by Larry Ham
The Brain That Wouldn’t Die is a sci-fi movie released in 1962. It was actually filmed and completed several years earlier, but because it’s so sick, twisted, dark, morbid and absurd, its release was delayed. Well, I should correct myself. It wasn’t delayed because of its absurdity. It became a cult classic because of its absurdity.
Dr. Bill Cortner is a scientist and surgeon who has been experimenting with human transplants. No, not in a good way, in an evil scientist way. He hasn’t had much success, as we find out at the end of the movie when we meet the slapped-together monster Dr. Cortner has hidden in a closet.
Dr. Cortner has a fine babe for a girlfriend named Jan. Bill and Jan are driving in the country one day when their car rolls and Jan is decapitated. There were no mandatory seat belt laws back then, and that’s actually a good thing for us, because if Jan had been belted in, she wouldn’t have lost her head, and this movie wouldn’t have been made. Oh wait, that would be a good thing.
Dr. Cortner grabs Jan’s severed head and scurries back to the laboratory, and keeps her head alive by placing it in a lasagna pan partially filled with head juice. This technology was pretty cutting edge at the time, and it would still be pretty amazing today to see it happen, especially when you consider Jan is able to talk. I’m not sure how she breathes without lungs, but whatever. I think this movie is the reason why Ted Williams’ family had his head frozen after he died, but I digress.
Dr. Cortner begins a search for a replacement body for Jan, and interviews a whole slew of floozies, strippers, dancers and other assorted women. This is when the movie is really hard to watch. It’s simply disgusting the way this guy auditions these girls like they were just pieces of furniture. And coincidentally, the girls all seem to have the I.Q. of an end table.
Cortner finally settles on a girl named Doris, takes her back to the lab, and just as he’s about to chop off her head, the monster in the closet breaks out and kills him, right after he pulls the arm off of Bill’s assistant, Kurt. The lab goes up in flames and the entire cast is wiped out, except for Doris, who escapes. And a nice little surprise at the end is when the credits roll, the name of the movie suddenly changes to “The Head That Wouldn’t Die”. The person who was in charge of continuity is currently serving a fifty-year prison term.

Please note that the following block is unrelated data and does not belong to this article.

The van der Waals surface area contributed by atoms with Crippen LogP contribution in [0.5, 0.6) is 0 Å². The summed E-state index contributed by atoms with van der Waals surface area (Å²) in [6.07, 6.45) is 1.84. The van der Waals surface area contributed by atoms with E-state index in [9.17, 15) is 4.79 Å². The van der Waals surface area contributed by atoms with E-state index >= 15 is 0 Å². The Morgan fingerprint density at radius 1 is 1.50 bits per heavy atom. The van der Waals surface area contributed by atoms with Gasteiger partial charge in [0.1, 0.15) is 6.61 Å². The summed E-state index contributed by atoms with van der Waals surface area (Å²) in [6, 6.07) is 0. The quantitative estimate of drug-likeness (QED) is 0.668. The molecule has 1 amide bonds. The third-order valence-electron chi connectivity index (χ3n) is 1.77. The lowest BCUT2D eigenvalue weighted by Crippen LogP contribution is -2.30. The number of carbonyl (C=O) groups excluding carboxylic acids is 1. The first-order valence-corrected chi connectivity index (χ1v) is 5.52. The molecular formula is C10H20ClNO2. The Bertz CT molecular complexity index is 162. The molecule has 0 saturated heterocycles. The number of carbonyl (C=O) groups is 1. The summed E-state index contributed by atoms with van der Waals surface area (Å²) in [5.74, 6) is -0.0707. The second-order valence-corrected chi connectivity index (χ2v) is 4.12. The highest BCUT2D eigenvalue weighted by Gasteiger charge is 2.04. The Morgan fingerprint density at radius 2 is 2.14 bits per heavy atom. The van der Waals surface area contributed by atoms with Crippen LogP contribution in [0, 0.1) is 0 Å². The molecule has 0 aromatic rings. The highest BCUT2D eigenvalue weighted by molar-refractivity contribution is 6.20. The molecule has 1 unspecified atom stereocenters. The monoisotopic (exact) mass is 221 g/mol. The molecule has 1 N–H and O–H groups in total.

This movie has pretty much an unknown cast. Jason Evers plays Dr, Bill, and does a decent job, but this role was tailor made to destroy a career. Evers managed to survive, however, and had a pretty good career in television. He died in 2005 at the age of 83.
Virginia Leith plays Jan, and it’s a role that must have been difficult to get motivated for. I mean, I assume she just sat in a chair with her head sticking up through a table. They didn’t really cut her head off did they?
Everyone else in this insane movie is utterly forgettable, and I’m sure they would just as soon forget it as well.
The Brain That Wouldn’t Die has established itself as a cult favorite because of its dark mood, crazy plot and whacked out special effects. It was shot in black and white, adding to the depressing mood of the film. It’s almost difficult to sit through the middle of the film, when Dr Bill is searching for a body for Jan. But it’s worth the wait because simply put, the monster in the closet is pure fifties sci-fi perfection. He’s everything you’d want to see in a Frankenstein type of monster that looks like he was put together by a blind guy.
The Brain That Wouldn’t Die is a must for any collector of 50s and 60s sci-fi. It’s gross, stupid, absurd, and goofy. But that’s why we love these movies, right? It’s now in public domain and can be downloaded free of charge at archive.org.